a first conductive layer formed between the first conductive plate and third conductive plate to electrically connect the first conductive plate and third conductive plate;
a second conductive layer formed over the second conductive plate;
a third conductive layer formed over the third conductive plate; and
a fourth conductive layer formed over the second conductive layer, the second conductive layer electrically connecting the second conductive plate and the fourth conductive layer.
11. The capacitor of claim 10, further including a fifth conductive layer formed over the third conductive layer, the fourth conductive layer and fifth conductive layer being located on a common side of the capacitor.
12. The capacitor of claim 11, wherein the fourth conductive layer is a first terminal of the capacitor and the fifth conductive layer is a second terminal of the capacitor.
13. The capacitor of claim 10, wherein the insulating layer is disposed around the first conductive layer between the first conductive plate and third conductive plate.
14. The capacitor of claim 10, wherein a thickness of the insulating layer is less than a thickness of the second conductive plate.
15. A capacitor integrated within a semiconductor device, comprising:
a substrate;
a first conductive plate disposed over the substrate;
a second conductive plate disposed over the first conductive plate;
an insulating layer disposed between the first conductive plate and the second conductive plate, a thickness of the insulating layer less than a thickness of the second conductive plate;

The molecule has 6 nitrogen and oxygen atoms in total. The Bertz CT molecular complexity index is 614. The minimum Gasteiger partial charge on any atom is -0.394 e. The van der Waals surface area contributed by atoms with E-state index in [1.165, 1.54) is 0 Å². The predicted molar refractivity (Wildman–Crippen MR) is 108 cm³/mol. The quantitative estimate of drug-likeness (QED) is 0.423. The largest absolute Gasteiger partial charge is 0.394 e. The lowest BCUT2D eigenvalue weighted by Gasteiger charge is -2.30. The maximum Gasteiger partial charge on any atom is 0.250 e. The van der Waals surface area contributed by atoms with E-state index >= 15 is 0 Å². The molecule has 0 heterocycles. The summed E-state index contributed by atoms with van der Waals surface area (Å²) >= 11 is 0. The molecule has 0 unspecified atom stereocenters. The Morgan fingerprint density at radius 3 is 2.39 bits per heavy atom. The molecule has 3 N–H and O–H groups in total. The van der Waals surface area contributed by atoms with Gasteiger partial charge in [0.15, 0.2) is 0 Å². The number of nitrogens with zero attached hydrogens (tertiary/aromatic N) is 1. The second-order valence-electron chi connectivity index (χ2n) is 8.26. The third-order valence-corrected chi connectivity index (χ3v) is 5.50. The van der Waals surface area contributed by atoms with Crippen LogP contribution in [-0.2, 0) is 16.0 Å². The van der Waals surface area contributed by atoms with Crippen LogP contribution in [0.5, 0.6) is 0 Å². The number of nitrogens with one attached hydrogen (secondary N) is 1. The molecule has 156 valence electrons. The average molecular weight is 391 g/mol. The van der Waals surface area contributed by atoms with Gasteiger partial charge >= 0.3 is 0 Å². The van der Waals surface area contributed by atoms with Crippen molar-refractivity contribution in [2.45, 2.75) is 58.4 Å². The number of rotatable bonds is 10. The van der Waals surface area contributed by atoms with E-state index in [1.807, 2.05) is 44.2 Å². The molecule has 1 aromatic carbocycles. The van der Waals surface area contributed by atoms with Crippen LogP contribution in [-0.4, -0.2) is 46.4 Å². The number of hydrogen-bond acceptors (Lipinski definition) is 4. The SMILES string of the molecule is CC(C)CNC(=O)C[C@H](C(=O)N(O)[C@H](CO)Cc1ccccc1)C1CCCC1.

a third conductive plate disposed over the insulating layer, the third conductive plate electrically isolated from the second conductive plate and electrically connected to the first conductive plate with a first via;
a first electrode disposed over the second conductive plate, the first electrode electrically connected to the second conductive plate with a second via; and
a second electrode disposed over the second conductive plate, the second electrode electrically connected to the third conductive plate with a third via.
16. The capacitor of claim 15, wherein an upper surface of the insulating layer contacts a lower surface of the second conductive plate.
17. The capacitor of claim 16, wherein the upper surface of the insulating layer contacts a lower surface of the third conductive plate.
18. The capacitor of claim 15, further comprising a via disposed through the insulating layer, the via electrically connecting the third conductive plate to the first conductive plate.
19. The capacitor of claim 15, wherein the second via and the third via are substantially coplanar.
20. The capacitor of claim 15, wherein a combined width of the second conductive plate and the third conductive plate is less than a width of the first conductive plate.
21. A semiconductor device, comprising:
a substrate;
a first conductive plate disposed over the substrate;
an insulating layer disposed over the first conductive plate;